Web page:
Surf Lacanau

Lorsque j’ai décidé l’an dernier d’infléchir ma carrière professionnelle pour me diriger vers le conseil, deux chemins se présentaient, tous deux  prometteurs : Entreprise 2.0/Social Business d’un côté, Lean de l’autre.

Au terme de longues réflexions, j’ai choisi la seconde option car elle me semblait plus profondément en phase avec les enjeux des entreprises d’aujourd’hui, à savoir la nécessité de naviguer dans les turbulences du monde incertain qui est le nôtre. Ces turbulences et ce monde incertain sont en grande partie liés à la digitalisation de notre quotidien : la transformation digitale (ou numérique) des entreprises semble donc inéluctable.

Le Lean m’apparaît aujourd’hui comme l’évidente stratégie pour mener à bien cette transformation, pour les raisons suivantes :

  1. la transformation digitale correspond à une radicalisation de l’exploitation de nouvelles opportunités technologiques,
  2. il s’agit avant tout de principes de management
  3. un modèle existe, il s’agit des entreprises nées numériques (Google, Amazon, Facebook, Pixar, Twitter etc. …)
  4. leurs cultures de management sont toutes, explicitement ou implicitement, alignées avec les principes du Lean.
  5. (oh : et l’Entreprise.fr part avec un handicap culturel dans cette transformation)

(Je vous écris un long billet car je n’ai pas le temps d’en écrire un plus court, paraphraserais-je Pascal : attention, plus de 2000 mots)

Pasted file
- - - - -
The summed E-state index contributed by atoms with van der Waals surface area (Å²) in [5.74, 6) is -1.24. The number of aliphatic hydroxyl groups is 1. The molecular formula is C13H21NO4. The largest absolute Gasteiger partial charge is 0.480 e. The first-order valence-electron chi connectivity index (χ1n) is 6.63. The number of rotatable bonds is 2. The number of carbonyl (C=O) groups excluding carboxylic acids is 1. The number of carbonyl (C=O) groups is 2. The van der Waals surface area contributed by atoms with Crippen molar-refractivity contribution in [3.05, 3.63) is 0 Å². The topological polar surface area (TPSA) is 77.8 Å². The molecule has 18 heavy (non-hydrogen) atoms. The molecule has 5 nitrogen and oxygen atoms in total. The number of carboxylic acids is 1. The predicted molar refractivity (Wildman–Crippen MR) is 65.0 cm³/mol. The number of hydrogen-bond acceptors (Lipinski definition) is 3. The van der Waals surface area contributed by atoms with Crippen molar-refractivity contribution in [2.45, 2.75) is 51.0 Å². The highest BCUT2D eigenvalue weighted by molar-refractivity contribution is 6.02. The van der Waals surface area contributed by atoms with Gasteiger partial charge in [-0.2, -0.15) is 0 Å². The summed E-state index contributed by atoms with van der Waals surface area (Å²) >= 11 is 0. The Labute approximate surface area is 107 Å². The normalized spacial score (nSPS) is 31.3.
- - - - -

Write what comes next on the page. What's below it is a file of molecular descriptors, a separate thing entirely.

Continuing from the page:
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Skate Race 2-600

I have seen this situation happening quite a few times in my career in Information Technology. I am pretty confident that it can be generalized to other types of industry as well.

Here is the scene. The executive has a vision and strategy. But the teams just do not deliver : delay in delivery, quality problems requiring unplanned correction releases at an unforeseen costs, an eventually reduced scope of what is delivered etc… Executive is subsequently disappointed and struggles in adjusting the vision as she doesn’t have a clear understanding of the capacity of the teams : how to set a vision when the outputs are unpredictable ? The trouble with adjusting the vision then impact the teams : how to set clear priorities when a strategy is no longer clear enough?

The organization has entered the vision – execution deadlock : no clear strategy > no clear priorities for delivery > no predictable outputs > no clear strategy … and so on. As a result people feel overwhelmed with the issues and the problems they are facing, not knowing which one to start with as they all seem intricate.

How to break the deadlock ? I have seen Lean helping in fixing this while addressing both perspectives …

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The Expert Newbie

August 20, 2014

Hossegor 2-600

This has been a rather complicated post to write. I still feel there are some flaws and that may sound somehow clumsy.  Yet, here it is : I have a problem with expertise.

During the 25 years of my professional career, I have changed jobs, mission, specialties and professional activities on a regular basis, every two or three years, often while remaining in the same company and without getting any pay rise.

One reason is that I love discovering new work culture and environment while meeting new co-workers. But I think the most important one is I am afraid of looking like sitting in my comfort zone while patronizing from my expert position.

Experts are seen as the super-heroes of today’s organization and, for one, I don’t buy into that assertion. Quite the opposite, actually : I tend to see expertise culture as an obstacle to setting up a healthy one. Which makes me comfortable being a newbie and becoming expert at it …